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By the time Ann Stewart hit retirement age, the real estate executive was starting to notice some "senior moments."
"As you get older, you just realize you're forgetting things or you're leaving things behind, and that is not a good sign of aging," Stewart said.
Many people believe those signs are inevitable — but after taking part in a research study on brain-training, Stewart isn't one of them.
Three times a week for a month, she played a video game called "NeuroRacer," guiding a car down a winding road while picking out flashing circles along the way. The game's creator, Dr. Adam Gazzaley of the University of California San Francisco, said Stewart and the other seniors markedly improved their ability to multitask, performing as well as 20-year-olds. Months later, they still performed better on cognitive tests.
"I don't sit around worrying about losing my mind anymore," Stewart said, laughing.
Gazzaley is at the forefront of the brain-game movement, a cadre of scientists who are trying to prove with laboratory studies that an iPad might be even more effective than a pill in keeping older minds young.
He thinks it might only be a couple of years before doctors are writing golden-agers prescriptions that are filled at the app store instead of the pharmacy.
"I could see these as being educational tools and wellness tools for people that already have healthy minds but want to improve them," said Gazzaley, whose games are not on the market yet. "And I could see these as new therapeutic tools, essentially digital medicine for people that have deficits."
The field is exciting — and controversial.
In 2014, a group of scientists issued a statement complaining that claims about the effects of brain games were being trumped up. Laura Carstensen, director of the Stanford Center of Longevity, told the New York Times that assertions games could keep Alzheimer's at bay were particularly "unconscionable."
Just a month ago, the company behind the Lumosity brand agreed to pay $2 million to settle charges by the Federal Trade Commission that it was hyping the benefits of dozens of games.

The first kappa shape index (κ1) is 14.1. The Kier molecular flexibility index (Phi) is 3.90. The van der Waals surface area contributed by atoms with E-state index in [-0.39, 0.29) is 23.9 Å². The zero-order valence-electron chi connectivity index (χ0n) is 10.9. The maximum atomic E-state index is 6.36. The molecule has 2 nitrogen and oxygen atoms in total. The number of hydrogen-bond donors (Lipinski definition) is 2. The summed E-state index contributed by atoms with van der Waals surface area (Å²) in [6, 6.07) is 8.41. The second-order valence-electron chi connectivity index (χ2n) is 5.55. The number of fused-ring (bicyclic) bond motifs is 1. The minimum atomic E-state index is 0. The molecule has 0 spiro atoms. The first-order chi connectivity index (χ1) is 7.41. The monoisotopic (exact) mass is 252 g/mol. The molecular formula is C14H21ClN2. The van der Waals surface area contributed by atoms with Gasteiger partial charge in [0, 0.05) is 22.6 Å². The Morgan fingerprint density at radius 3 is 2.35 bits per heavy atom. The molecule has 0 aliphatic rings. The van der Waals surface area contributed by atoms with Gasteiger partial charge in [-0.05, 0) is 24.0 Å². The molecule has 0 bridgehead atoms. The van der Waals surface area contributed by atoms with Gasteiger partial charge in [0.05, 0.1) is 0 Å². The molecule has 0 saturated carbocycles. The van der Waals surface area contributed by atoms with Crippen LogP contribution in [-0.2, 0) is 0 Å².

Dan Hurley, a science journalist who delved into the research for his book "Smarter: The New Science of Building Brain Power," agrees that some companies are "overly vigorous" in their claims but also said the medical literature shows that many games are effective.
"It's not a bunch of snake oil," he said. "There's serious work going on."
One knock on brain games is the idea that they are simply teaching the participant how to get better at a specific task, but Hurley said evidence is piling up that the improvements stick around and spill over into other areas of life.
"I used some of these brain games on myself and found that I literally improved on an IQ test," he said.
Gazzaley, who has a doctorate in neuroscience and a medical degree in neurology, said the core of all the research is recognition that the brain remains plastic — able to change in response to experiences — throughout life.
"We thought for a long time that this plasticity of our brain really ended after critical stages of development, and then the rest of your life is just downhill," he said. "And now we don't believe that anymore."
The trick is devising a game that gives your brain the right "experience" to improve thought processes, working memory or attention span, validate it through scientific methodology and bring it to the market.
Gazzaley co-founded a company called Akili that licensed the technology behind NeuroRacer and built a new game, Project: Evo. Akili is moving toward a multi-site clinical trial to get Project:Evo approved as a therapeutic device for children with attention-deficit disorder.
Gazzaley is also developing and testing new games, including one called, "Body Brain Trainer," that involves a gym workout.
That makes a lot of sense to Hurley, who notes that there's no debate over whether physical activity helps people think better.
"You know," he said with a laugh, "recent research has established that the brain is apparently connected to the rest of the body by something called 'the neck' and that exercising your body is, in fact, the best proved way to improve your mental functioning."